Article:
Another form of stockbroker misconduct or investment fraud includes excessive activity or churning. Securities brokers are typically compensated by each transaction effected in your securities account. Sometimes brokers effect these transactions in your account, not for the purpose of reasonably fulfilling your stated investment objectives, but instead in an effort to generate excessive commissions for themselves and their firm. Such conduct is called churning. See Mauriber v. Shearson/American Express, 567 F. Supp. 1231, 1237 (S.D. N.Y. 1983)(“No member shall affect in any accounts which such member or his agent or employee is vested with any discretionary power any transactions or purchase or sale which are excessive in size in frequency in view of the financial resources and character of such account.”) Mihara v. Dean Witter & Co., 619 F.2d 814 (9th Cir. 1980);   Hecht v. Harris, Upham & Co., 283 F.Supp. 417 (9th Cir. 1980)(Where the customer routinely follows the broker’s advice, control will generally be found).

Churning is a type of fraudulent conduct in a broker-customer relationship where the broker over-trades a customer’s account to generate inflated sales commissions. According to FINRA Conduct Rule IM-2310-2, churning occurs when, to generate excessive commissions, a broker causes securities in a customer’s account to be bought and sold with a frequency too great in light of the customer’s financial needs, resources, and investment objectives.

Rule 2310(a) provides that “[i]n recommending to a customer the purchase, sale, or exchange of any security, a member shall have reasonable grounds for believing that the recommendation is suitable for such customer upon the basis of the facts, if any, disclosed by such customer as to his other security holdings and as to his financial situation and needs.”  Among the obligations under such suitability rules is “quantitative suitability,” which focuses on “whether the number of transactions within a given timeframe is suitable in light of the customer’s financial
circumstances and investment objectives.” Dep’t of Enforcement v. Medeck, Complaint No. E9B2003033701, 2009 FINRA Discip. LEXIS 7, at *32 (FINRA NAC July 30, 2009).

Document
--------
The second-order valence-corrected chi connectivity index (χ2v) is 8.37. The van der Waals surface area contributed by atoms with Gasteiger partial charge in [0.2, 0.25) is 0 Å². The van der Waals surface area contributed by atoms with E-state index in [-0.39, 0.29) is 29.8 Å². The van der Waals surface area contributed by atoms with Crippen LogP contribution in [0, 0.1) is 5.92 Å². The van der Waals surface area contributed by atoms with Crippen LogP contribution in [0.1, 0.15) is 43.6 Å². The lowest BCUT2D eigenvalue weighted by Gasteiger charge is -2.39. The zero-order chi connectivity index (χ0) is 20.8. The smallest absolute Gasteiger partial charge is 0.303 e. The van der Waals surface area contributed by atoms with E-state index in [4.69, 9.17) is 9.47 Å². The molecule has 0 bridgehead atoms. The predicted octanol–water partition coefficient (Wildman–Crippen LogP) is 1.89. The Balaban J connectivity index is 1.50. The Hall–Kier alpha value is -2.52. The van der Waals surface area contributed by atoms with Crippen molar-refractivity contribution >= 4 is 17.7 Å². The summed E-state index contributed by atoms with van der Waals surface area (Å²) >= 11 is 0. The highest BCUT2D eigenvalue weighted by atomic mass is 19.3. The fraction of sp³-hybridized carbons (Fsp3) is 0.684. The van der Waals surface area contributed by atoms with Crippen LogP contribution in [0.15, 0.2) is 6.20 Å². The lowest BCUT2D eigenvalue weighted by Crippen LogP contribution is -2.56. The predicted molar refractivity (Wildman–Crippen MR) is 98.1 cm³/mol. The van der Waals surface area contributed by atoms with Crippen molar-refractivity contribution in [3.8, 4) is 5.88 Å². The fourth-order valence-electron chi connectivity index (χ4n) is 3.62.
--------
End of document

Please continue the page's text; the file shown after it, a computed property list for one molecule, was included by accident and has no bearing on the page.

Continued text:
The necessary elements for a churning claim are:

a. that the broker effectively exercised control over the account (either de facto discretionary authority or the customer always agreed to every purchase and sale recommended by the broker);

b. the broker engaged in excessive trading in light of the character of the account; and that

c. the broker acted with intent to defraud or with willful or reckless disregard for the interests of the client.

Churning or excessive activity is examined in light of the customer’s investment objective and the type of securities being traded. For example, it may be inappropriate to pay a sales charge by buying and selling a mutual fund in a period of, let us say, a year. The short term trading of fixed income securities over a period of year may also be inappropriate. However, during this same period, it may not be inappropriate for a person seeking to trade options turn over their account twenty times.

Churning is often measured by the account’s “turnover rate,” or the total purchases divided by the average value of the account. Most often churning is marked by short holding periods without any appreciable change in securities prices. Other indicia of churning or excessive activity are transactions costs. The “Goldberg rate” or how much would the account have to generate simply to break even after transaction costs. Once again, what is reasonable depends on the nature of the account. the securities being traded and the measure of anticipated returns.

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